Yes! [laughs] That is right. So older people, parents, some younger parents, they just focus on: they bring their kids to school, and working. There are a lot of industrial kinds of jobs here. There are production companies, meat production companies especially, that a lot of immigrant communities work. So it’s a hard job. You work there, you come home, you might not even see your kid! You might not even really have time with your kid. So, you don’t have time to be active in your community. So it’s maybe that type of thing. But also, I don’t think we’re actually that kind of community. Because of where we came from – we weren’t an active community back in Somalia too. There was a dictator before the Somali collapse. People were not actively resisting what was going on. So when they come here, they see this as a piece of cake: It’s like, “Everything is good here!” You don’t have to complain. Now you can work. As long as someone is not attacking you physically, then you’re good. When they’re yelling it’s not like that, but, yeah.

Katie: I did a lot of work in Maryland with a community from El Salvador. A lot of people are undocumented; not everybody. I did tenant organizing in this giant apartment complex; it had horrible mold issues, rats, super disrespectful management. And I found really similar things, where people are running away from really violent civil war, gangs, things like that. And when they got to the US, they were like, “I’m just here to keep my head down.”

Yes. Yes, that’s true. And the thing is, you know, this is happening because you see people talking about, “What is going to happen to me?” A month ago, there was a guy who came and was talking at one of the churches here, spreading negative and deficient [lies about Somalis], and all that. And they said he was Muslim before, and now he’s [converted]. He’s from Iran, and he’s made a career out of saying bad things about Muslim people.

And there was a lot of organizing going on – there was a meeting at the library where I was the only Muslim, Somali person in there. And everyone else deciding what to do was from other communities. So my friend Justin, a really active guy, said, “Let’s ask Abdi what he thinks about that action! Because at the end of the day it’s the Muslim community, Somali community that it will affect.” I was the only voice. I said I wasn’t in favor of what the organizers were trying to do. And it wasn’t because I didn’t want to do that; it’s because I was thinking of the backlash that can happen to the community – how that will affect the community. And what we’re trying to build here. But nobody listened, because I was the only person. I was the only [Muslim, Somali] person in there.

Did they do it anyway?

They did it anyway! And there was a lot of conversation going on, so I was like… “Okay!”

That sucks. What was the action?

They wanted to protest in front of the church. Which sometimes is doable. But I personally didn’t want to do it. I personally didn’t see myself standing in front of church, protesting, just because somebody’s in there. There are several other ways that we can counter the narrative, we can tell the narrative, instead of that guy telling his own narrative.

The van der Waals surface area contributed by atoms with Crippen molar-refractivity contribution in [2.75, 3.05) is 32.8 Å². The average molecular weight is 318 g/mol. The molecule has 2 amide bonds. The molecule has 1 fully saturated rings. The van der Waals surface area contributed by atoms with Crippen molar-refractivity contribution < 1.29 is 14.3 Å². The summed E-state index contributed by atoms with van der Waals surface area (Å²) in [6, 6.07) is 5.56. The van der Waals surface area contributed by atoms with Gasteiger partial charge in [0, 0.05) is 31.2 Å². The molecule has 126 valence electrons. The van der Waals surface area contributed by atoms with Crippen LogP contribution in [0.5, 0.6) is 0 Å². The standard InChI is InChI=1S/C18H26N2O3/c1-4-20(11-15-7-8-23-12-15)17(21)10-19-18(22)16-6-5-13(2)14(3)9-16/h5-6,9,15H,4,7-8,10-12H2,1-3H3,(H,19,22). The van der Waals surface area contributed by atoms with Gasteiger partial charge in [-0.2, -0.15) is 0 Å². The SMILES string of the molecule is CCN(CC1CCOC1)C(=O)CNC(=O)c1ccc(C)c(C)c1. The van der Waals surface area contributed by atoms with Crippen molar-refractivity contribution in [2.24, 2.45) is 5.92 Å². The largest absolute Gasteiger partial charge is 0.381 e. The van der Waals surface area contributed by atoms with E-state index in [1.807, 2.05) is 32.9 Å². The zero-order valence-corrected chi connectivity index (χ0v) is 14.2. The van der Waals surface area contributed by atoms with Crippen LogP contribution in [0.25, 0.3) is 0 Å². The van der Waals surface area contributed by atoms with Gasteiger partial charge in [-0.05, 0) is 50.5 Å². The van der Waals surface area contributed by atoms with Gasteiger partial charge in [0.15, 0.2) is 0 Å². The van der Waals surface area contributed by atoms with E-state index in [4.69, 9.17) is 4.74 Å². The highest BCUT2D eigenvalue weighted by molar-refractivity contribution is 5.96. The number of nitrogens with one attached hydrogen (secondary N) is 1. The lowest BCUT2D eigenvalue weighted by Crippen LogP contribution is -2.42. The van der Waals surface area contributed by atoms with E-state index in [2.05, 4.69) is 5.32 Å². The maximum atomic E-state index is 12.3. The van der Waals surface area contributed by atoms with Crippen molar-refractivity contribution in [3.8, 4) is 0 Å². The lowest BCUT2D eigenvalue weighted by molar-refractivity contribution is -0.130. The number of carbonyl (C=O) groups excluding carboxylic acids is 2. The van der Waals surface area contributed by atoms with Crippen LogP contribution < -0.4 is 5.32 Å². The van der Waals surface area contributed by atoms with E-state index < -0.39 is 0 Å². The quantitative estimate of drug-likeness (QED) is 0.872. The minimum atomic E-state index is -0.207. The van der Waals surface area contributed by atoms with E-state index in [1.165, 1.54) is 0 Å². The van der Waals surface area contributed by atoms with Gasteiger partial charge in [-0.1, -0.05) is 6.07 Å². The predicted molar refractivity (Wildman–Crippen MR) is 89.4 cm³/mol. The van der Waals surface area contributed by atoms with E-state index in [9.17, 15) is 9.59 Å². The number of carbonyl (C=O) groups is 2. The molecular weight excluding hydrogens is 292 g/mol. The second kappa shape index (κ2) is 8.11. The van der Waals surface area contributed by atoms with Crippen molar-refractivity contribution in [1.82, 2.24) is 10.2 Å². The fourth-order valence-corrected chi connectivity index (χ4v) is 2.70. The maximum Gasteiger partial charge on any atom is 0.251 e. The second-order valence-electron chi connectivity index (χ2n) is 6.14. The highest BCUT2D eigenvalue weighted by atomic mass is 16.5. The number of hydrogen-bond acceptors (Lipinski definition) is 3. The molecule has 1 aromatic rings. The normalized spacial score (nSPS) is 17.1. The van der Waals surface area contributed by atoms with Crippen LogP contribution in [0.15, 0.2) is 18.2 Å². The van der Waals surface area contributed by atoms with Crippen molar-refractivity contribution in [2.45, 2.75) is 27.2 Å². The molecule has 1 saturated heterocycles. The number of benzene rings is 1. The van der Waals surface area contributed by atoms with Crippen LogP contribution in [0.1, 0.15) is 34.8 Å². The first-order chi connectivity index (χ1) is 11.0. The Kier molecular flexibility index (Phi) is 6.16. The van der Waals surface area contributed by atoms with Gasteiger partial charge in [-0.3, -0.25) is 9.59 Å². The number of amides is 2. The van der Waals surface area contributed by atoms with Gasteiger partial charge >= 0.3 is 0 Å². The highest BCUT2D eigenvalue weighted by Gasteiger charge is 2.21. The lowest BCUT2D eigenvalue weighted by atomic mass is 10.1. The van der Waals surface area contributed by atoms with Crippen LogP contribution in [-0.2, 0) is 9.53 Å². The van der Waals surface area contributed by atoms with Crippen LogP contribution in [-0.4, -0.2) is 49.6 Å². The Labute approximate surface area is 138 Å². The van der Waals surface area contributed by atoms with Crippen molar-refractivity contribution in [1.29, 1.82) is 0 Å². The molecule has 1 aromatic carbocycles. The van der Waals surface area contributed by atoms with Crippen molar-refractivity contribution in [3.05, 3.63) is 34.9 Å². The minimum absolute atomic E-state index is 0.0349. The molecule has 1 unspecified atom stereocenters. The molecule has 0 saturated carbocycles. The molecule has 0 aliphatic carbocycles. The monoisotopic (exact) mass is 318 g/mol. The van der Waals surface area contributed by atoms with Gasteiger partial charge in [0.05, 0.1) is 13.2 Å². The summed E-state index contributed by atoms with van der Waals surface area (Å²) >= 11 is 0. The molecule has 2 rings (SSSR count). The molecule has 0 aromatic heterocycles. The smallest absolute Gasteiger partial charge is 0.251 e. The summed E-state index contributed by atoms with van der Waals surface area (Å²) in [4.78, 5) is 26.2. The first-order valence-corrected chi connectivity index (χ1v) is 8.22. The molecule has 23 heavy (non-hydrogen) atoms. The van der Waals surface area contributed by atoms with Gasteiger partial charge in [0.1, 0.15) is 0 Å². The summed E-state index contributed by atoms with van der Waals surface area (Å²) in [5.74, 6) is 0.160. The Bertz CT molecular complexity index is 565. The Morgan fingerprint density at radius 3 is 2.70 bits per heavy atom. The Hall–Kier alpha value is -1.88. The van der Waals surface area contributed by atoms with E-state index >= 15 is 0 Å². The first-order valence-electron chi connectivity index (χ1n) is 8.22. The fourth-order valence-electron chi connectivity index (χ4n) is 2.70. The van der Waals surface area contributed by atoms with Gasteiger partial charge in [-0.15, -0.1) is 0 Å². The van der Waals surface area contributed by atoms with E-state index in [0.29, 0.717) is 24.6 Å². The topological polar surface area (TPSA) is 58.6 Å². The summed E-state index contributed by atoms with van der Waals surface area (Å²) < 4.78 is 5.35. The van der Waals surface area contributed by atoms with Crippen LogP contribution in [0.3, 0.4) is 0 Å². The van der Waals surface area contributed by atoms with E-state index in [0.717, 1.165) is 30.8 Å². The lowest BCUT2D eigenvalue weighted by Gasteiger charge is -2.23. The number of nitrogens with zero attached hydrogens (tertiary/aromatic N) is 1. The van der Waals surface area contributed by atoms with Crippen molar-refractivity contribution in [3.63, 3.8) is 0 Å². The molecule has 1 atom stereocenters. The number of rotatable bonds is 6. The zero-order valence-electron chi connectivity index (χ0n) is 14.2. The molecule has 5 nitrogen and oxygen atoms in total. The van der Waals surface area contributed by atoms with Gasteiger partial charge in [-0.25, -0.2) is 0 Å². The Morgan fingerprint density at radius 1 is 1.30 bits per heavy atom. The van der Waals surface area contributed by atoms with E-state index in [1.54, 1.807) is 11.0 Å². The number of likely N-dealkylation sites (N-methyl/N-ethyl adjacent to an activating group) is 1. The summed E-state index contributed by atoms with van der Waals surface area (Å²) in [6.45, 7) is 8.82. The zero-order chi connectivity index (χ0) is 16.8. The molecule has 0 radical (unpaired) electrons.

Katie: A colleague of mine that works in congregational organizing in Boston told me a similar story, that after the election a congregation wanted to show its support for the Muslim community. So there was this group of white people that on Fridays wanted to hold hands in a big circle around the mosque. But a woman who was a community leader at the mosque, kept on telling these white people, “We don’t want you to do that.” Number one, it’s going to get in people’s way on a Friday; they want to be coming and going – it’ll just be annoying. And number two it’s going to attract a lot of attention that we don’t want right now. But people were so persistent that she just got worn down, and she was just exhausted and kind of scared and tired. And she was like, “Well, I don’t want to lose your support, just because you can’t do your thing.” So eventually they just went ahead and did it anyway.

It happens! Because I think there’s a lot of passionate activists and organizers in the community – and I love what they do. But sometimes you need to have some perspective on, okay, how should we proceed with this? When you have a community that was in the spotlight for a long time, and now Donald Trump is the president, and the hate groups are out there doing whatever they can. It’s just not easy things to do.

I am part of different organizations going into the community. I personally went to different churches and spoke to them about the Muslim faith, and who we are, and all that. And I feel like that changes a lot, because I have seen different people come to me, and say, “I didn’t know that. I had different perspectives about you guys. Now I know who you are.” And that’s powerful! But if I pull your hand, you pull mine – that’s not going to do anything good. That’s not going to do anything.

It can’t just be people on both sides yelling at each other.

Yes. And what I was campaigning was, I told them, let’s have a different approach. Let’s have our own kind of event, where we’re attracting a lot of positive things. When that guy is doing that. And let’s stop being reactive to when someone like that is coming into the community. Instead, let’s plan ahead. Let’s plan ahead and work that way. And create a lot of positive conversations in the community. And when that guy shows up, maybe he won’t have as many people showing up at his events.

 


Stay tuned for part two of our interview with Abdi.